Whence vs. from whence

Whence, according to its conventional definition, means from where, so the phrase from whence is logically redundant. But this doesn’t stop people from using from whence, a phrase that has been common for centuries. When hearing the sentence Whence came you?, one may feel something is missing—specifically, a preposition—even though the sentence is well constructed without it. That’s why from whence is so often used instead of whence alone, as in these examples:

Without warning, he dissolves into the blackness from whence he came. [Backstage]

The tide changed, returned to from whence it came, and is rising. [CounterPunch]

What made the horror of Kittel’s antisemitism is not just the words but from whence the words came. [Seattle Post-Intelligencer]

Of course, redundancy hasn’t stopped great writers from using from whence for centuries—for example:

From whence at pleasure thou mayst come and part. [Shakespeare]

From whence it follows, that where the publique and private interest are most closely united, there is the publique most advanced. [Thomas Hobbes]

Life lies behind us as the quarry from whence we get tiles and copestones for the masonry of to-day. [Ralph Waldo Emerson]

Other resources

“From whence” at World Wide Words
“The Whence Offense” at Columbia Journalism Review

4 thoughts on “Whence vs. from whence”

  1. I don’t think its logically redundant at all, Whence is a declension of the word we now almost exclusively use in its nominative form of ‘where’. While we can now choose between “from where” and “from whence”, originally only the latter construction was the grammatically correct- or at least preferable- form.

  2. Whence, thence, hence. All mean from.

    Whither, thither and hither. All mean to.

    Not redundant, just resulting from an expanded vocabulary.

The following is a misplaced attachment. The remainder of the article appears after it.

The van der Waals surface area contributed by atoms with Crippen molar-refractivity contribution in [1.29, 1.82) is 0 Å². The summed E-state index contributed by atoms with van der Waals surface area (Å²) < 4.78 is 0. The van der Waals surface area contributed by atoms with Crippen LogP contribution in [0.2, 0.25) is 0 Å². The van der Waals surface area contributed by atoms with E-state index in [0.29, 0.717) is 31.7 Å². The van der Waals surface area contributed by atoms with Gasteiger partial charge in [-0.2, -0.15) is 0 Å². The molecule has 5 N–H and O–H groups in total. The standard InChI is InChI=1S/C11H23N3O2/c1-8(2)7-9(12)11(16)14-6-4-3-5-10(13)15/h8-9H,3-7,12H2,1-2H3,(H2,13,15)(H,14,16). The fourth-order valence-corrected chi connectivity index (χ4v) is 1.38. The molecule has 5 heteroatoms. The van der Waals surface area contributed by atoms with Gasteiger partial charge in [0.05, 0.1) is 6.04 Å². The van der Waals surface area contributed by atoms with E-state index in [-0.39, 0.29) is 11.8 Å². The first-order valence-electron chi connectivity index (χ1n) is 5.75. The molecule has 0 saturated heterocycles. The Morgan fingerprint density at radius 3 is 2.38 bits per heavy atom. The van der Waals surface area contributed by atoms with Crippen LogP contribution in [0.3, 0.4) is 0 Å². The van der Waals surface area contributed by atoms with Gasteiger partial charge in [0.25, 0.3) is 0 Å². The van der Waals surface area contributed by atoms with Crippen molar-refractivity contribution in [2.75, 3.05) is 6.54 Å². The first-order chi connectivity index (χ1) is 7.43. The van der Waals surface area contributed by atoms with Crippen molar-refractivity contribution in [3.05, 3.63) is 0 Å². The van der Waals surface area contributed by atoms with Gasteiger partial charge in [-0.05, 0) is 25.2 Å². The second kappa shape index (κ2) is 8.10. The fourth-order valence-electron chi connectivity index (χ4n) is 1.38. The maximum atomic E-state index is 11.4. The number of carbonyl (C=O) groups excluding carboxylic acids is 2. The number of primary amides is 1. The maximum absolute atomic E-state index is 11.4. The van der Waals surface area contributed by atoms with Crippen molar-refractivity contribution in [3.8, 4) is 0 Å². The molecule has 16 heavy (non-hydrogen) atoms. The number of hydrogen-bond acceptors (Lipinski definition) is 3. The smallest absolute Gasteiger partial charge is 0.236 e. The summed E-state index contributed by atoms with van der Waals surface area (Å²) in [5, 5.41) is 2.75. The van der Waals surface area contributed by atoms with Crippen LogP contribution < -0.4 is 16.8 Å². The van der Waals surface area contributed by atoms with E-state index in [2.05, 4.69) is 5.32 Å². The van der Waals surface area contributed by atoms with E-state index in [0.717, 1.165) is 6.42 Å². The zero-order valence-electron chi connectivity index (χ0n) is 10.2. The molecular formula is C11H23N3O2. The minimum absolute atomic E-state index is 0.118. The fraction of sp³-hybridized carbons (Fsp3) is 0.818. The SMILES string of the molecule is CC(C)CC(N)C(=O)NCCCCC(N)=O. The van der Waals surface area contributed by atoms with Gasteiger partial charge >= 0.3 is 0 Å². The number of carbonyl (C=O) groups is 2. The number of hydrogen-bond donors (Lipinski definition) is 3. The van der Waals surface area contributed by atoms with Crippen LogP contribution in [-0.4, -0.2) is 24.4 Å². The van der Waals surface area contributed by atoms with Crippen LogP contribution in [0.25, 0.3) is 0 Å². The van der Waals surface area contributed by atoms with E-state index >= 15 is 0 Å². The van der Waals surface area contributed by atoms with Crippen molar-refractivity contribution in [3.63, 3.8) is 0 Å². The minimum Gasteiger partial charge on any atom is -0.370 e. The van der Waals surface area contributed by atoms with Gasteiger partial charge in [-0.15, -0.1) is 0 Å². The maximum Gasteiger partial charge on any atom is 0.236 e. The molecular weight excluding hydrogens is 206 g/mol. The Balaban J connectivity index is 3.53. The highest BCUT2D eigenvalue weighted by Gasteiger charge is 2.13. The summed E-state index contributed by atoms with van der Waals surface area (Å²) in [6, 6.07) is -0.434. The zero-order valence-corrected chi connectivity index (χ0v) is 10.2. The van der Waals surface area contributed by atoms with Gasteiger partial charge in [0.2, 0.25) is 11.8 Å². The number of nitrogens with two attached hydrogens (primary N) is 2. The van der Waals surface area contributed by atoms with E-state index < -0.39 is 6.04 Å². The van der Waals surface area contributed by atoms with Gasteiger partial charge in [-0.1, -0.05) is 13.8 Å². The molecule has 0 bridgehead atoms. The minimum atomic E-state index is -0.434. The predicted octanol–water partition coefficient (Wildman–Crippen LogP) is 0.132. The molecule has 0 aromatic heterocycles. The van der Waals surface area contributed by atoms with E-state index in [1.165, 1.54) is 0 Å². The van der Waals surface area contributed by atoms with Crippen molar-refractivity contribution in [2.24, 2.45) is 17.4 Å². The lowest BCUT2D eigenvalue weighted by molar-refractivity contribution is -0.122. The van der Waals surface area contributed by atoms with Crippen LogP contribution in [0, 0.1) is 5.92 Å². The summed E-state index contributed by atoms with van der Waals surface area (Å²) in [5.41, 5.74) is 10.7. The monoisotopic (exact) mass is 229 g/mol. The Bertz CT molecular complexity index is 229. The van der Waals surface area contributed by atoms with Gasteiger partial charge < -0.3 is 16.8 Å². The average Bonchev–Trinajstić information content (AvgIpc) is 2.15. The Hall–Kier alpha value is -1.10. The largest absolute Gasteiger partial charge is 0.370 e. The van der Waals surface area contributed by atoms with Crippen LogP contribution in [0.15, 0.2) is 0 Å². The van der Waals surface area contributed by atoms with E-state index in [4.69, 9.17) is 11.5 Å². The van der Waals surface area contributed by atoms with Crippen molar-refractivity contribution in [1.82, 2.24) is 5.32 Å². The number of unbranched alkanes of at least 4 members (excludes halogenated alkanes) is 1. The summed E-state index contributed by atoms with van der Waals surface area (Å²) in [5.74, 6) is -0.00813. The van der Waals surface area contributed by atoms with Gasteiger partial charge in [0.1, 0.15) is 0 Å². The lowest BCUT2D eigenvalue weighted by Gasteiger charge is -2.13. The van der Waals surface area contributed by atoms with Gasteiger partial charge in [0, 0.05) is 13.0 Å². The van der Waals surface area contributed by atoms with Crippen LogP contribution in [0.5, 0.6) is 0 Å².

A phrase, fortunately never frequently used and not at all since 1965 in Britain, that includes 2 of these (and hanged, not hung) came from judges meting out the death penalty (the wording was a little more modern in 1965) :

    “you shall be taken to the place whence you came and thence to a place of execution where you shall be hanged by the neck until you should be dead and may the Lord have mercy on your soul.”.

    • Whence – “from where.”
      Thence – “from there.”
      Hence – “from here.”

      Whither – “to where.” (Whither shall I go from thy spirit?)
      Thither – “to there.” (Go thither, and with unattained eye.)
      Hither – “to here.” (Come hither, my dear Hamlet, sit by me.)

      So “from whence” is redundant. You can use these with the “to/where” and no one will notice but the ‘grammarists.’ We now commonly omit the “to” and take, for example, “come here” to mean “come to here” or “come hither.” Whereas we always include the “from” as in “go from here” instead of “go hence.” Presumably, the phrase “go there” was once logically ambiguous and could be taken to mean “go from there” or “go to there.” In this regard, the English language was arguably more sophisticated.


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